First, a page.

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Blue & White Explained

The story heads back to the 5th Century Byzantine Empire (formerly the Roman Empire), when Blue was the colour of nobility… it was expensive to manufacture, and owing blue clothes was a matter of great social prestige.

The Empire held St Mary in great regard, as she was depicted wearing blue robes, indicating that she was very special. Mosaics from the 5th Century Byzantine show her in a deep shade of blue. The tradition continued during the Renaissance, too.

To paint her, artists used lapis lazuli, a deep blue metamorphic rock with great value for its intense colour. This rock was more expensive than gold, and was imported from Afghanistan.

Now, one can move forward to the 18th Century. Charles III, the King of Spain, was a devoted worshipper of St Mary. He was married for five years, but did not have children. So, he prayed harder. When he finally became a father, he owed it entirely to his prayers offered to St Mary. To commemorate this, he created an order in 1771 of St Mary to honour her: the Order of Charles III.

The shades for the new order were blue (in St Mary honour) and white. The question arises here: Why did Argentina adopt this? In 1808, Napoleon Bonaparte conquered Spain, and removed Ferdinand VII, the grandson of King Charles III, from the throne.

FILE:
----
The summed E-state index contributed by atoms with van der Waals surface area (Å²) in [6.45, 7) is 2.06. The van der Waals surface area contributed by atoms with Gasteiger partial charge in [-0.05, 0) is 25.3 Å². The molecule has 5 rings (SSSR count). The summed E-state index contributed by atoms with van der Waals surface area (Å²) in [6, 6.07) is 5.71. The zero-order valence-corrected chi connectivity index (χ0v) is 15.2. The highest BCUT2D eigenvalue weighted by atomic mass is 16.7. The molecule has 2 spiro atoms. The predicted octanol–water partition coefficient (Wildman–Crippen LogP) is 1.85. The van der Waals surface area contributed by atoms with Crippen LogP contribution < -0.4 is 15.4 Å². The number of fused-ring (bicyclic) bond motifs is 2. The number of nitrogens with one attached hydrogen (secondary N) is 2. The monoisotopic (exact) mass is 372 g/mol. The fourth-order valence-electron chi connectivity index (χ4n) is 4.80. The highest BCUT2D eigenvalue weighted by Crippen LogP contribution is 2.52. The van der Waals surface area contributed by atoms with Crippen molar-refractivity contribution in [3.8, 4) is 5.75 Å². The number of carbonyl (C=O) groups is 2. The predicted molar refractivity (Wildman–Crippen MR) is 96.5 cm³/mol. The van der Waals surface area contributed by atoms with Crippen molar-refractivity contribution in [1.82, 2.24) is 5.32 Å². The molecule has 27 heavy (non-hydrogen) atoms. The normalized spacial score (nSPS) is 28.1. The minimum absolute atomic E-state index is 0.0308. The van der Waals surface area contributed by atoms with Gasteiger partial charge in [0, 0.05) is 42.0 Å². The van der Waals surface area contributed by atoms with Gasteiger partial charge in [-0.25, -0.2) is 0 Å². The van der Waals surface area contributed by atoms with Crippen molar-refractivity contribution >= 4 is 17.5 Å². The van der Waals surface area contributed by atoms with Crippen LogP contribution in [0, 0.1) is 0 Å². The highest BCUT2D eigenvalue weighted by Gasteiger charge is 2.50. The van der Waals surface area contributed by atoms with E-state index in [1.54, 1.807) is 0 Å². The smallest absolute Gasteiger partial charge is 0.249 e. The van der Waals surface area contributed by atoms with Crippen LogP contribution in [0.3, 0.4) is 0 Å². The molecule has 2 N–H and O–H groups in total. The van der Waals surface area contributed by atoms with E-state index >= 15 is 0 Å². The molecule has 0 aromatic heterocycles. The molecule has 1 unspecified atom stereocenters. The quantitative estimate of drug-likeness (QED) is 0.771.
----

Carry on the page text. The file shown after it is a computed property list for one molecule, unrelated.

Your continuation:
Napoleon installed his brother Joseph on the throne. This move caused revolts. Argentina was a colony of Spain at that period of time. Rebels, loyal to Ferdinand VII, wore the colours of the Order of Charles III. In 1810, the Argentine War of Independence broke out.

Manuel Belgrano, the rebel leader, created the Cockade (ribbon knot) of Argentina. In 1812, the rebels won, and the new Government officially adopted the Cockade as a national symbol. In 1816, the Cockade, along with a sun, found its place in the national flag of Argentina.

In the 1880s, football came to the Latin American country. In 1908, members of the national football team of Argentina wore pale blue and white, in a rare first. And 114 years later, Lionel Andrés Messi lifted the FIFA World Cup in Qatar in the same uniform that was born of a female saint, a king who wanted a kid, and a French Emperor.

Source: Readingroomindia (Instagram)

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